The number of people killed annually on the roads in the UK has fallen for the seventh consecutive year. 2010 saw 1,857 deaths, 16% lower than the 2,222 in 2009.
It's not such a rosy picture if you're a cyclist though - the number of cyclists killed rose for a third consecutive year by 7%, to 111 up from 104 in 2009. The number of cyclists rose by just 0.5%, which means cycling is getting significantly more dangerous. Mike Penning, Road Safety Minister, commented that the Government is "looking at how we can improve cycle safety." Oh yeah? Let me take you to Blackfriars Bridge, Mike, and I'll give you a few ideas. You might want to stop taking down speed cameras as well.
Roger Geffen's take on it reflected the CTC's vehicular outlook. "We still have only a tiny fraction of our residential streets covered by 20mph while hostile roads, bad driving, and weak law enforcement remain serious barriers to getting more people cycling."
The trouble is, it's unclear how the CTC think we can create a Britain in which more people cycle. They seem to reject the experience of countries that do have high levels of cycling, which is that segregation from traffic is necessary to give your average person confidence to cycle. Without segregation, you have a problem. It only takes one or two inconsiderate or inattentive drivers to turn a cycle ride into a unpleasant experience; unpleasant enough that a new cyclist will quickly turn into an ex-cyclist with a story they'll tell to anyone who's thinking of taking up cycling. It only takes one or two inconsiderate or inattentive drivers out of the hundreds of drivers you're likely to interact with on even a relatively short journey. Today, the majority of drivers admit to breaking speed limits, and 27% of drivers admit to using a handheld mobile whilst driving. With that real-world starting point, how do the CTC propose we can create a world where all drivers are skillful, alert and attentive, they know, understand and respect the law, no-one is in a hurry, everyone is nice and considerate, says please and thank-you, and goes to church on a Sunday (though they have no sins to confess)? The fact is, people are not perfect. In or out of a car, from time to time they do stupid things; they lack skill and judgement; they get angry; they bend the rules for selfish gain. More law enforcement won't change that, neither will 20MPH limits. The point is vulnerable road users need to feel protected from inattentive, inconsiderate and otherwise delinquent motorized road users. That's why we have pavements. Cyclists feel just as vulnerable as pedestrians, so it follows they need a safe space that's guaranteed to be free from motor vehicles.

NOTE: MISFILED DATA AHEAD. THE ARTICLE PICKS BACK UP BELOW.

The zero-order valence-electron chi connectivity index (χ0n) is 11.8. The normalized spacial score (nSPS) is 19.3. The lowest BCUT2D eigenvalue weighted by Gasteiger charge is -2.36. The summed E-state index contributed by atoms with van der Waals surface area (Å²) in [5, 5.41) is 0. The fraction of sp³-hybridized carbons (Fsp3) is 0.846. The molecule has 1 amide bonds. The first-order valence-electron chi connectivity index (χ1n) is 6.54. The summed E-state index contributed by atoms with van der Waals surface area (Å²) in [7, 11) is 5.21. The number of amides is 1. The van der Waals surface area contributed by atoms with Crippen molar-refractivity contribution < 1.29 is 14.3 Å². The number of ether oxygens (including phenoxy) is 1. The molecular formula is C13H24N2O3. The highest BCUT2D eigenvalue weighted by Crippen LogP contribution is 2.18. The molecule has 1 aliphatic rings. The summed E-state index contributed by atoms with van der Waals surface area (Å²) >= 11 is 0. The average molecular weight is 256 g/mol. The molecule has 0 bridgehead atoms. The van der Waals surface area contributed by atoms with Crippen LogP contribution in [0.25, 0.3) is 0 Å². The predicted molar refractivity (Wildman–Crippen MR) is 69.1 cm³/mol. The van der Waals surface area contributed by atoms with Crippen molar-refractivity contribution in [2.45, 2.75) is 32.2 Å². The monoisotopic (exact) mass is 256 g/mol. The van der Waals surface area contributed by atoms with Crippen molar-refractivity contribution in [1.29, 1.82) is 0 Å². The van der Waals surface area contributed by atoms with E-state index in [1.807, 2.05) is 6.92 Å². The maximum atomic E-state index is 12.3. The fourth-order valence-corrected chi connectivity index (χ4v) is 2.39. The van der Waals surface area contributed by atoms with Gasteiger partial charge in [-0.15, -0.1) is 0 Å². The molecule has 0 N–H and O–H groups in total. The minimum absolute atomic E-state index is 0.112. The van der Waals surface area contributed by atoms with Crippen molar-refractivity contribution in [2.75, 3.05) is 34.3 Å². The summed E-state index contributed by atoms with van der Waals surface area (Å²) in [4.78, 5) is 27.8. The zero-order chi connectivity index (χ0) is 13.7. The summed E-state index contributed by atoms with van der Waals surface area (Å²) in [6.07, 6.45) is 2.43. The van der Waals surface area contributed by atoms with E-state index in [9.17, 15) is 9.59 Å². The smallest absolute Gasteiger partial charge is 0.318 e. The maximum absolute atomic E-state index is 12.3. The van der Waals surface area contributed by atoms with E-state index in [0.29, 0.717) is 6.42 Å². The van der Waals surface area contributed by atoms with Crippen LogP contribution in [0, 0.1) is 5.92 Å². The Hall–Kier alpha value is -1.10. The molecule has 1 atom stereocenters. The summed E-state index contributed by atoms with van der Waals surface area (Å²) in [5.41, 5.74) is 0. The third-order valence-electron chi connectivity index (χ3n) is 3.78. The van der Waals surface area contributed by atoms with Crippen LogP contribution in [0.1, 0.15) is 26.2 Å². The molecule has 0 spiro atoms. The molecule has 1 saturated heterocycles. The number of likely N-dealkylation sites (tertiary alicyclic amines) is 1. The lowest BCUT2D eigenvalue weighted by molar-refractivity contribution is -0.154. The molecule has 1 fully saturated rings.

The other disturbing aspect of the 2010 road casualty figures is that the effect of the Coalition's road safety cuts and 'War on the Motorist' agenda won't yet have kicked in. So, as the RAC Foundation's Stephen Glaister put it, "there is a danger these figures could mark the bottom of the casualty curve."